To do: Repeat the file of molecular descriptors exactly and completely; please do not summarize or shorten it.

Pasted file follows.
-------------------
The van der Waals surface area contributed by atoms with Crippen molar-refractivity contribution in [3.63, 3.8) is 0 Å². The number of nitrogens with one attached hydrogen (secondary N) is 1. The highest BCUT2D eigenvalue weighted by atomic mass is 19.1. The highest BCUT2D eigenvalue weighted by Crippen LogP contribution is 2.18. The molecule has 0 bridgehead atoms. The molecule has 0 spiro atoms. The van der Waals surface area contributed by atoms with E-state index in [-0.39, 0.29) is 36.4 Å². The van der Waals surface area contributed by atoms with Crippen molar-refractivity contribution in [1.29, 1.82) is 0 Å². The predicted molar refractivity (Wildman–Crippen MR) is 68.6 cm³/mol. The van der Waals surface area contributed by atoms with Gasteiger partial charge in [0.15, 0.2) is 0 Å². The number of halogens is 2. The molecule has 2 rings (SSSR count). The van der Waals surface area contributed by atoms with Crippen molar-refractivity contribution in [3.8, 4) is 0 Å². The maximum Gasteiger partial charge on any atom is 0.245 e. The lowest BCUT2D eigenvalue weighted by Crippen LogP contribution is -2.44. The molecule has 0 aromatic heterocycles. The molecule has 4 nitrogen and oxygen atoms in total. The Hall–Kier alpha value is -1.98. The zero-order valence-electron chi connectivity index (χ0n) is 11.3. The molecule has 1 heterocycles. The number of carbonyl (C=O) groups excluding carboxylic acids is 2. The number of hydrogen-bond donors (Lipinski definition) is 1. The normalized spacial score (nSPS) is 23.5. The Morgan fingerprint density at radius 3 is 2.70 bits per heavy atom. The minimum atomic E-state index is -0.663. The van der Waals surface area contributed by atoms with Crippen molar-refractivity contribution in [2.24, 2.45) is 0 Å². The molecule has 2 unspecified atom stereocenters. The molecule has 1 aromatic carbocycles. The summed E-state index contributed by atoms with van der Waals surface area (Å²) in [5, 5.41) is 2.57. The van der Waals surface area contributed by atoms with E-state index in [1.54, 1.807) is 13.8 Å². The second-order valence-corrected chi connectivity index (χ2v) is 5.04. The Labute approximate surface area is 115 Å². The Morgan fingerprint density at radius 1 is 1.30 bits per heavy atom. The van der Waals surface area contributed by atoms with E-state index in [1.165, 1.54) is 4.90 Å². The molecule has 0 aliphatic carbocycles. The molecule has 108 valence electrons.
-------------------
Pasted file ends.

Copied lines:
The van der Waals surface area contributed by atoms with Crippen molar-refractivity contribution in [3.63, 3.8) is 0 Å². The number of nitrogens with one attached hydrogen (secondary N) is 1. The highest BCUT2D eigenvalue weighted by atomic mass is 19.1. The highest BCUT2D eigenvalue weighted by Crippen LogP contribution is 2.18. The molecule has 0 bridgehead atoms. The molecule has 0 spiro atoms. The van der Waals surface area contributed by atoms with E-state index in [-0.39, 0.29) is 36.4 Å². The van der Waals surface area contributed by atoms with Crippen molar-refractivity contribution in [1.29, 1.82) is 0 Å². The predicted molar refractivity (Wildman–Crippen MR) is 68.6 cm³/mol. The van der Waals surface area contributed by atoms with Gasteiger partial charge in [0.15, 0.2) is 0 Å². The number of halogens is 2. The molecule has 2 rings (SSSR count). The van der Waals surface area contributed by atoms with Crippen molar-refractivity contribution in [3.8, 4) is 0 Å². The maximum Gasteiger partial charge on any atom is 0.245 e. The lowest BCUT2D eigenvalue weighted by Crippen LogP contribution is -2.44. The molecule has 0 aromatic heterocycles. The molecule has 4 nitrogen and oxygen atoms in total. The Hall–Kier alpha value is -1.98. The zero-order valence-electron chi connectivity index (χ0n) is 11.3. The molecule has 1 heterocycles. The number of carbonyl (C=O) groups excluding carboxylic acids is 2. The number of hydrogen-bond donors (Lipinski definition) is 1. The normalized spacial score (nSPS) is 23.5. The Morgan fingerprint density at radius 3 is 2.70 bits per heavy atom. The minimum atomic E-state index is -0.663. The van der Waals surface area contributed by atoms with Crippen molar-refractivity contribution in [2.24, 2.45) is 0 Å². The molecule has 2 unspecified atom stereocenters. The molecule has 1 aromatic carbocycles. The summed E-state index contributed by atoms with van der Waals surface area (Å²) in [5, 5.41) is 2.57. The van der Waals surface area contributed by atoms with E-state index in [1.54, 1.807) is 13.8 Å². The second-order valence-corrected chi connectivity index (χ2v) is 5.04. The Labute approximate surface area is 115 Å². The Morgan fingerprint density at radius 1 is 1.30 bits per heavy atom. The van der Waals surface area contributed by atoms with E-state index in [1.165, 1.54) is 4.90 Å². The molecule has 0 aliphatic carbocycles. The molecule has 108 valence electrons.